Storytelling aside I didn't find it an easy piece to engage with; Young is a very strong leading man but his character isn't just hard to like, he's hard to get a hold on. The aforementioned final song sees him accepting that despite his reservations he really does want to share his life with someone, but elsewhere we've seen him already be rather fixated on marriage, less so on who exactly he'd like to be marrying, so what exactly is the big revelation here? The real strength is in the music, with the songs displaying a lot more variety of style than many other Sondheim pieces. The Act II opener "Side by Side by Side" is probably the standout moment, accompanied by the show's only big dance number (choreographed by Sam Spencer-Lane) which the cast handle so well it's a shame there's not more of them.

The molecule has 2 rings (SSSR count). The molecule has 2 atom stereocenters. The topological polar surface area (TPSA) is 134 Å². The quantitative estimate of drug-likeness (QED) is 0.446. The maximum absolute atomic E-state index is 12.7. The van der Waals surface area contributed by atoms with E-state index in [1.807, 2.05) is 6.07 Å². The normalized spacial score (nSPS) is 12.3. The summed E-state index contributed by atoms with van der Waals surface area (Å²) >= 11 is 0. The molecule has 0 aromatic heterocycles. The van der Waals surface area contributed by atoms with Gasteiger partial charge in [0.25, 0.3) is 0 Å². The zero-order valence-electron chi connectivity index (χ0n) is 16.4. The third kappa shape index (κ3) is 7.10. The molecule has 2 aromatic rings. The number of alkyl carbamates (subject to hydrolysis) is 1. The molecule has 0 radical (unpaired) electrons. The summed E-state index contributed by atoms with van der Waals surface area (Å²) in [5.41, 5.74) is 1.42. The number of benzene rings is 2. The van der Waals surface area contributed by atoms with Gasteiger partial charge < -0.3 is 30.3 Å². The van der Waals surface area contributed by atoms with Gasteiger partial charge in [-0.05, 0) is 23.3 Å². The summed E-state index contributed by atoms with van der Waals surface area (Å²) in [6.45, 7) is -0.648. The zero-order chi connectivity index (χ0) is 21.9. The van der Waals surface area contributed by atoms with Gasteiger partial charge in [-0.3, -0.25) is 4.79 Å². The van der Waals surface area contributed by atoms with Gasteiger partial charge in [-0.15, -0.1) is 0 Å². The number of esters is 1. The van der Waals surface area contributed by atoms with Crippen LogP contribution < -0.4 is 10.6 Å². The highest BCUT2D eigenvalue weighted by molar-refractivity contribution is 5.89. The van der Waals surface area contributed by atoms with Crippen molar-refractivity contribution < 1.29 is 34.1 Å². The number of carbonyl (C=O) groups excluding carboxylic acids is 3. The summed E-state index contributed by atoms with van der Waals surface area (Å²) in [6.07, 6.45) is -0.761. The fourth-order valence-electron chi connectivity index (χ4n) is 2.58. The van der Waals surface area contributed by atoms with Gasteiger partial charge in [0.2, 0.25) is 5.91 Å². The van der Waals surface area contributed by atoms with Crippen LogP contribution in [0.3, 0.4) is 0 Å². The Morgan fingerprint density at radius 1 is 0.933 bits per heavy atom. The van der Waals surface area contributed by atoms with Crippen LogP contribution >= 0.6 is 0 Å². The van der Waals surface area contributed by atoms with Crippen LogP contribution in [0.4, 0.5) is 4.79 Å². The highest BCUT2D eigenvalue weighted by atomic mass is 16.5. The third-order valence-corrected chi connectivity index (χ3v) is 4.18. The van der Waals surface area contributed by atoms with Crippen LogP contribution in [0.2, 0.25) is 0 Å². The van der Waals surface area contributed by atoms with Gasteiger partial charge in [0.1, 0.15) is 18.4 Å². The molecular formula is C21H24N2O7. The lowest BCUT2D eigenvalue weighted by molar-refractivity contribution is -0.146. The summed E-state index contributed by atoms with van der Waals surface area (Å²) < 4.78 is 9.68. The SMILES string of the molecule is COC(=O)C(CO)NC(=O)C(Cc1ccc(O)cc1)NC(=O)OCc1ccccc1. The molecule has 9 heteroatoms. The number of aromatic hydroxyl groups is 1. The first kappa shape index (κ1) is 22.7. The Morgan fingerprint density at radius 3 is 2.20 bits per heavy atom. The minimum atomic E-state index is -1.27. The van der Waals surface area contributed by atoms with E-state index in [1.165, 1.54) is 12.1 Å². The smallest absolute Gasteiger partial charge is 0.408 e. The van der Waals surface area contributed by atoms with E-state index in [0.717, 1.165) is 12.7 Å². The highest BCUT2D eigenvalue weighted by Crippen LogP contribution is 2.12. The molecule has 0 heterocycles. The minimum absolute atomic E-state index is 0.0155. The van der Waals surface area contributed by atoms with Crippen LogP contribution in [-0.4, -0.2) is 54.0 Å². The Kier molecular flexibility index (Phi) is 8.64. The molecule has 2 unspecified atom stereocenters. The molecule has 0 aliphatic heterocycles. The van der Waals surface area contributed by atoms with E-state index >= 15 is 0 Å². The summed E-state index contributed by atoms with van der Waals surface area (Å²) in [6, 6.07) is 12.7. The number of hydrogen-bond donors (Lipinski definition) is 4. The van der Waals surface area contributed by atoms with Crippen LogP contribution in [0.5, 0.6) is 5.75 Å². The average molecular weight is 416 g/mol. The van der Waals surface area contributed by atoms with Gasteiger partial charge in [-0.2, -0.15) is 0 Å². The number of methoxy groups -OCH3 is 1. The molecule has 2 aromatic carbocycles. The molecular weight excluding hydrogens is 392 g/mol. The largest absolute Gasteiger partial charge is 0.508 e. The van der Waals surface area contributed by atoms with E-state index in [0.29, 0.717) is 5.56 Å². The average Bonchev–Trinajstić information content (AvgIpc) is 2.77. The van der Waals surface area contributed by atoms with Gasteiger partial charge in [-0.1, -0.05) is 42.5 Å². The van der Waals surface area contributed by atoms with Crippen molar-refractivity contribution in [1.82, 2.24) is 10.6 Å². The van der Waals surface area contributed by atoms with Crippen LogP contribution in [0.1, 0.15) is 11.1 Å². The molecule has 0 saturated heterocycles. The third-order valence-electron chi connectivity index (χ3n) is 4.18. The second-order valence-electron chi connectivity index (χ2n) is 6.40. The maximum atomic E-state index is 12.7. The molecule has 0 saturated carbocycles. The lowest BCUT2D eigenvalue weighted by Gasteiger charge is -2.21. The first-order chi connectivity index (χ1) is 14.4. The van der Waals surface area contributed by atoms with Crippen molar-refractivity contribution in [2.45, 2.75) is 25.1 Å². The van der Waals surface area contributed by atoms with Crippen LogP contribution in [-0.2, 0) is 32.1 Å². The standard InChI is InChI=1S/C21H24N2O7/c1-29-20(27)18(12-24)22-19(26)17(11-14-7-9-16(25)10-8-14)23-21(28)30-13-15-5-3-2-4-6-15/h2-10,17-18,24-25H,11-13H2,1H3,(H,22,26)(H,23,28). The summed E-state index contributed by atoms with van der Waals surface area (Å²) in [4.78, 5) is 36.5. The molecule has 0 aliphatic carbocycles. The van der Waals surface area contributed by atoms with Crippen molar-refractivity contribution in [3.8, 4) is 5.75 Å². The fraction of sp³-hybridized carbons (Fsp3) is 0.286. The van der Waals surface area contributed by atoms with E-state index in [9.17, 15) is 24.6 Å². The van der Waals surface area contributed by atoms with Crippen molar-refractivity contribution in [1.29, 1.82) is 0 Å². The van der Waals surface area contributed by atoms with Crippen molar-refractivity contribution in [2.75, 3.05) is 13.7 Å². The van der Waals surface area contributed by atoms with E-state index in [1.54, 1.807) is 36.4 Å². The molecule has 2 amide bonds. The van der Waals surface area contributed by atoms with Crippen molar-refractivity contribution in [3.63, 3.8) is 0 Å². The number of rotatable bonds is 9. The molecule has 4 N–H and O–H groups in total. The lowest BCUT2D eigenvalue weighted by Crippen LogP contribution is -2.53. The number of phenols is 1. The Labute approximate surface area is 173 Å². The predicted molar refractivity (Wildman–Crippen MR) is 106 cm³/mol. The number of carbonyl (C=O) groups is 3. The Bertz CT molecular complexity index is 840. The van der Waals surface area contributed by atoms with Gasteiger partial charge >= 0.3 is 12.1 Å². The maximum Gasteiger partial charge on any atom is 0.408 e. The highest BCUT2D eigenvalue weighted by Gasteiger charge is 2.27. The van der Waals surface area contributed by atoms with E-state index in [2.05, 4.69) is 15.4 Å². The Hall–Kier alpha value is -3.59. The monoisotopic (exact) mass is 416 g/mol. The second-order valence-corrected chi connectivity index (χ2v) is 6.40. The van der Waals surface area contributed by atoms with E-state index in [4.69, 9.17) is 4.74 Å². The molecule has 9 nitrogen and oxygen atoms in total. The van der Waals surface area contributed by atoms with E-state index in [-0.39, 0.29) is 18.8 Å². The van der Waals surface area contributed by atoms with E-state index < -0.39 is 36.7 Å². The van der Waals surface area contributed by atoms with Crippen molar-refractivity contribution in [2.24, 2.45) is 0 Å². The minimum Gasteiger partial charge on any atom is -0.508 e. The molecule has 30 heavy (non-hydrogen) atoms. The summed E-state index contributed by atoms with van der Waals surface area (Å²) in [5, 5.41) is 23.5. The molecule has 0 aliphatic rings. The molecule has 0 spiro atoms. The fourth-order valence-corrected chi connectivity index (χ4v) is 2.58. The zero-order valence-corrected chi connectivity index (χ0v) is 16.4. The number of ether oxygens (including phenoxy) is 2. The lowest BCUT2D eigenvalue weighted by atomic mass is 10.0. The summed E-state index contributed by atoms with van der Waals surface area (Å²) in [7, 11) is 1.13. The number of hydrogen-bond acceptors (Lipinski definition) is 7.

Director Joe Fredericks has set the 1970 musical in the present day, which didn't really work for me. iPhones and references to Prozac are one thing but having 30- and 40-somethings in 2011 New York say they don't know any black people just looks odd, and the show's relentless focus on marriage is quite out-of-date in itself, with one of the women apparently having spent her life defining herself as the wife she intends to be. Still, the cast are excellent, the songs are well-performed and the whole production is slick (although was it a deliberate decision by lighting designer Mike Robertson to have a noisy spotlight always whirr into its next position during the quietest part of any given scene?) Even Sondheim fan vanessaw was more subdued about the show overall than she usually is. Some individual moments and songs are absolutely fantastic but the show as a whole is one I found hard to love.
Company by Stephen Sondheim and George Furth is booking until the 12th of March at Southwark Playhouse.